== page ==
Monday, August 22, 2022

The Joys of Bird Watching

Hello all!  Are you having a good week?  We're staying pretty busy, but we're ready for some cooler weather.  In spite of the heat, we've gotten good rain this summer, for which we're extremely grateful, as we have all those baby trees that really need water.   
One thing that we've done every day this summer, I believe, is watched the birds in our backyard.  I can't tell you how much we've enjoyed that, as it has been way too hot to spend any time outdoors since early June.  We probably spend too much money on bird seed, but we sure get a lot of pleasure out of our birdwatching.
Last week, we had the Indigo Bunting here at our feeders.  This is the male in the picture above.  The female bunting showed up at the feeders a few weeks after we took these pics of the male.  She's very unique looking -- light brown all over with blue edging on the wings and tail feathers.  I thought she was very pretty!  However, the male is obviously the standout, as with most of the wild birds.  Hal took these pictures from inside the kitchen; he had to shoot through two sets of screens, hence the somewhat blurry look of the pictures.

It doesn't really show in these pictures, but the male has a purplish-blue spot on the very top of this head, what I think of as more of an indigo color.  

Here you can get a better look at his wings and tail feathers.  Where his are black, the female's are the same shade of blue as the male. 

Above is a picture of the female Indigo Bunting.  I've seen the female bunting in previous years, and I love the combination of brown and blue in her coloring.  We think this was a young female, maybe a fledgling, because of all the white spots she was sporting.  

Isn't she a cutie?  😉  You can really see those blue tailfeathers in this picture.  We had Indigo Buntings last summer, too, and we're always glad to see them.  According to the Cornell University website, All About Birds, these little charmers are pretty populace in the eastern part of the U.S., and they have lovely, cheerful songs.  

Back at the end of January this year, our bird cam captured a video of a female Baltimore Oriole.  We were also able to watch her from the kitchen window for a good little while.  We never got a glimpse of the male, which would have been a sight to behold, for sure.  The female is in the far left of the screen eating from a suet cake.  She has a rather bright, orange breast, and after looking online for a while, we were able to identify her.  She's somewhat similar to a male goldfinch, but much bigger with a longer, sharper-looking beak.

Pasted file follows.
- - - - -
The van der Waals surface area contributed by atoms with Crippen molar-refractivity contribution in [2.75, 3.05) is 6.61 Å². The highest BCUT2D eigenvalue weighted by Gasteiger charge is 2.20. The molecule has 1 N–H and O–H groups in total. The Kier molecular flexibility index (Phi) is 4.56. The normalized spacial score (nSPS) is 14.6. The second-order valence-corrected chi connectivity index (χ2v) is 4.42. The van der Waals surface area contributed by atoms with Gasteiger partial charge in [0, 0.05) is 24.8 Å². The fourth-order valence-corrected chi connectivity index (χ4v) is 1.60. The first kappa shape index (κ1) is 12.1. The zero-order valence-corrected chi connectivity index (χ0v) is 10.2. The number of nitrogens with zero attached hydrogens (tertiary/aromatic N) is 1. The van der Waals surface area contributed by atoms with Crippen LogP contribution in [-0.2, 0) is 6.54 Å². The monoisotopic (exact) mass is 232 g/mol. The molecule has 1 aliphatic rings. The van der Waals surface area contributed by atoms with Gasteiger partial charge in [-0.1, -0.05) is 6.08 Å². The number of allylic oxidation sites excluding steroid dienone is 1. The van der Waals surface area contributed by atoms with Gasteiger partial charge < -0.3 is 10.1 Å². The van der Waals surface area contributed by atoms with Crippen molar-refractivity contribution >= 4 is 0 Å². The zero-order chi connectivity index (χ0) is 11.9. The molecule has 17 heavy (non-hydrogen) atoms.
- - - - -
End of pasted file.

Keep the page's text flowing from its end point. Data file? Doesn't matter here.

These are three, very short videos (only about ten seconds each) of the Baltimore Oriole eating from the suet cake on the far left of the screen.  If you'll choose the full-screen view in the bottom right corner, you can get a good look at her.     
This last video also captured an Eastern Bluebird sitting on the metal "limb" above the Baltimore Oriole.  When he takes off in flight, the suet cake spins around and the Oriole looks a bit put out.   
 We truly enjoy feeding and watching the wild birds.  After a while, you start to notice their interesting and quirky habits.  :)  We've noticed many times that certain birds like to sit on the metal arms of the feeding station and look out at the world, as if they're just contemplating life.  😀  This summer, we've had house finches, lots of goldfinches, lots of cardinals including some adolescents, eastern bluebirds, indigo buntings, mourning doves, woodpeckers, tufted titmice, Carolina wrens, Carolina chickadees, eastern towhees, hummingbirds, and our crow buddies.  We only have three crows in our yard, but they love the peanuts we put out for them.   
Do you like to feed the wild birds?  What kind of birds do you see in your area?  Thank you so much for your visit today.  I hope you're looking forward to a good week wherever you are.  Have a great day!   


  1. You have a lovely assortment of wild birds. No, I have never been bitten by the urge to feed the birds. (I used to think it was for old folks, but now that my daughter feeds the birds, I have had to change my opinion.) I like your Indigo Buntings and Cardinals best. I sometimes see them in my yard because my neighbors have bird feeders. Oh, and I love seeing Baltimore Orioles. Course, I am more likely to see the common Chickadees and crows? I see way too many of those.

  2. Such colorful birds in your neck of the woods. We don't feed any birds in the summer except for the hummingbirds. Birds are very entertaining and it's nice to be able to watch them from our air conditioned house. :)

  3. The Indigo Bunting is a beautiful bird, and I like the subtle blue on the female. We feed birds in the winter, but not the summer. It's fun to watch them come and go from the feeders.

  4. The Indigo Bunting is a lovely bird. Bird watching is always interesting. I feed the bird here as well. We have lots of hummers buzzing around all year.



Related Posts Plugin for WordPress, Blogger...

My Blog Designer